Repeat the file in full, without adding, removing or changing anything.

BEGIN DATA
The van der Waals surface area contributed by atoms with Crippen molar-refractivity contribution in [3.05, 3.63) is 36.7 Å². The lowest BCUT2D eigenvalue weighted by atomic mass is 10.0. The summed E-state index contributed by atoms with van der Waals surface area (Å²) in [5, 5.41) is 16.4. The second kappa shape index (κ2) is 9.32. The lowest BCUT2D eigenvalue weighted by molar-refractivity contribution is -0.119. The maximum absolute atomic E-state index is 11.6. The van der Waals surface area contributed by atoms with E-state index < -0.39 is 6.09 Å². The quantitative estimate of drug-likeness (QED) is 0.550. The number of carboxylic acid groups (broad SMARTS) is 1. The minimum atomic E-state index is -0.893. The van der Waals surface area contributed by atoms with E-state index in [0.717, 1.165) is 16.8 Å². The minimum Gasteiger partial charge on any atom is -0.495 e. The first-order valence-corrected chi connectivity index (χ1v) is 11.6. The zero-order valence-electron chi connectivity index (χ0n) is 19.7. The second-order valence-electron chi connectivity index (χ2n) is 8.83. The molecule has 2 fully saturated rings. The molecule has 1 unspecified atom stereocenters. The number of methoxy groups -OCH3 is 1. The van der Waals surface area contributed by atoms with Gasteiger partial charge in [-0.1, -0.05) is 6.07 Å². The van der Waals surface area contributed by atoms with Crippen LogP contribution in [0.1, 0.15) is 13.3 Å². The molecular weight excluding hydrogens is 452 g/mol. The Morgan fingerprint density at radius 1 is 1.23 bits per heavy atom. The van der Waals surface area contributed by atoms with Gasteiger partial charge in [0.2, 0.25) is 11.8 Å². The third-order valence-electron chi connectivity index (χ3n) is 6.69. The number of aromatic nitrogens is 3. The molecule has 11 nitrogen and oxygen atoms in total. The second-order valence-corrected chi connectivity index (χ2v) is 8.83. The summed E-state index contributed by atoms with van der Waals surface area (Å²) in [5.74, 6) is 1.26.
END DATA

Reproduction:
The van der Waals surface area contributed by atoms with Crippen molar-refractivity contribution in [3.05, 3.63) is 36.7 Å². The lowest BCUT2D eigenvalue weighted by atomic mass is 10.0. The summed E-state index contributed by atoms with van der Waals surface area (Å²) in [5, 5.41) is 16.4. The second kappa shape index (κ2) is 9.32. The lowest BCUT2D eigenvalue weighted by molar-refractivity contribution is -0.119. The maximum absolute atomic E-state index is 11.6. The van der Waals surface area contributed by atoms with E-state index < -0.39 is 6.09 Å². The quantitative estimate of drug-likeness (QED) is 0.550. The number of carboxylic acid groups (broad SMARTS) is 1. The minimum atomic E-state index is -0.893. The van der Waals surface area contributed by atoms with E-state index in [0.717, 1.165) is 16.8 Å². The minimum Gasteiger partial charge on any atom is -0.495 e. The first-order valence-corrected chi connectivity index (χ1v) is 11.6. The zero-order valence-electron chi connectivity index (χ0n) is 19.7. The second-order valence-electron chi connectivity index (χ2n) is 8.83. The molecule has 2 fully saturated rings. The molecule has 1 unspecified atom stereocenters. The number of methoxy groups -OCH3 is 1. The van der Waals surface area contributed by atoms with Gasteiger partial charge in [-0.1, -0.05) is 6.07 Å². The van der Waals surface area contributed by atoms with Crippen LogP contribution in [0.1, 0.15) is 13.3 Å². The molecular weight excluding hydrogens is 452 g/mol. The Morgan fingerprint density at radius 1 is 1.23 bits per heavy atom. The van der Waals surface area contributed by atoms with Gasteiger partial charge in [0.2, 0.25) is 11.8 Å². The third-order valence-electron chi connectivity index (χ3n) is 6.69. The number of aromatic nitrogens is 3. The molecule has 11 nitrogen and oxygen atoms in total. The second-order valence-corrected chi connectivity index (χ2v) is 8.83. The summed E-state index contributed by atoms with van der Waals surface area (Å²) in [5.74, 6) is 1.26.